Re: DMARC from the perspective of the listadmin of a bunch of SMALL community lists

Miles Fidelman <mfidelman@meetinghouse.net> Mon, 14 April 2014 15:36 UTC

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Date: Mon, 14 Apr 2014 11:36:24 -0400
From: Miles Fidelman <mfidelman@meetinghouse.net>
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Subject: Re: DMARC from the perspective of the listadmin of a bunch of SMALL community lists
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Dick Franks wrote:
>
>
> On 13 April 2014 00:35, <ned+ietf@mauve.mrochek.com 
> <mailto:ned+ietf@mauve.mrochek.com>> wrote:
> [snip]
>
>
>     The real question we should be discussing is what options the IETF
>     has to try
>     and address this.
>
>
> IETF has already adequately addressed this issue by its insistence on 
> inclusion of this statement in the document preamble:
>    It is inappropriate to use Internet-Drafts as reference
>
>
>    material or to cite them other than as "work in progress."
>
> An implementation based on I-D reference material is therefore no better than "work in progress".
>
> The blame for this debacle lies squarely with Yahoo, and its inadequate engineering change management.
>

That's all in the fine print.  The folks behind DMARC are representing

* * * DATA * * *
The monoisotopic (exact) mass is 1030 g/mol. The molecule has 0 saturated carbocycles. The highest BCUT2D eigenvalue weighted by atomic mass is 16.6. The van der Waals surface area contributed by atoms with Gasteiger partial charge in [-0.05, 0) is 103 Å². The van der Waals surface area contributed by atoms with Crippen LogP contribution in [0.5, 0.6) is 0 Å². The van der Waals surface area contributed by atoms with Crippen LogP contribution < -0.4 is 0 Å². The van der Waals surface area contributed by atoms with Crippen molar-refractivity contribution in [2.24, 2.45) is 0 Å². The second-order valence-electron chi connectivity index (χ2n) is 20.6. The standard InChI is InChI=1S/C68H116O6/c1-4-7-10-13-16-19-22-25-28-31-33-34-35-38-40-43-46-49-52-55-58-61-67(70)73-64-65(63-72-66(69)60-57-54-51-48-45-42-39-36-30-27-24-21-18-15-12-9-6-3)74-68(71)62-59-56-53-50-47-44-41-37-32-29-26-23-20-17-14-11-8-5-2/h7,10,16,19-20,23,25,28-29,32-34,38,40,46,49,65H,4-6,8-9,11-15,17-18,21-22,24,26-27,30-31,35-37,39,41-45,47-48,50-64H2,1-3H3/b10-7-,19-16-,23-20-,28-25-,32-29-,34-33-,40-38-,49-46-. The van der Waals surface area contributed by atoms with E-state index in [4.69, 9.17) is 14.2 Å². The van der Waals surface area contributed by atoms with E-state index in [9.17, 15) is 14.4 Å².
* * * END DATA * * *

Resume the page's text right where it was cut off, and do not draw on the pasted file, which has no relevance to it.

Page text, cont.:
DMARC as both IETF standards-track - both implicitly (by pointing to a 
"specification" published as an IETF document) and explicitly (multiple 
statements along the lines of "intended as... " and "intend to submit), 
and as mature.  Yahoo is using that to justify it's actions ("Today, 80% 
of US email user accounts and over 2B accounts globally can be protected 
by the DMARC standard.")

By no sense of the imagination is DMARC a "standard" (or even much of a 
specification) - IETF or otherwise - much less a mature one.

To my mind, IETF's inaction, and silence is both morally wrong, and 
carries a longer term risk:

- as the Internet standards body, IETF and its participant have a 
professional and moral responsibility to speak for "what is an Internet 
standard," as well as what constitutes responsible implementation, 
deployment, and operation of Internet protocols -- not just leave it in 
the fine print

- IETF, to a large degree, dropped the ball on a "standard," that for 
some period of time was worked on under the aegis of an IETF WG

- allowing someone to represent something as an IETF standard carries a 
risk to IETF's standing, effectiveness, and credibility as the 
Internet's standards body (ISO tends to get very upset if someone claims 
to be ISO9000 certified, but isn't; Xerox sends lawyers after 
competitors who refer to their copiers as "xerox machines")

 From an operational perspective, concerned with the stability and 
reliability of the Internet infrastructure, this kind of thing really 
scares me - particularly in the larger context of current discussions 
over changes to Internet governance.  This strikes me as a very clear 
cut example where our voluntary, cooperative model for doing things is 
failing very badly -- in large part because none of our institutions of 
self-governance are stepping up to the plate.  ("We wrote a disclaimer 
in the fine print" is not stepping up to the plate.)

Miles Fidelman

-- 
In theory, there is no difference between theory and practice.
In practice, there is.   .... Yogi Berra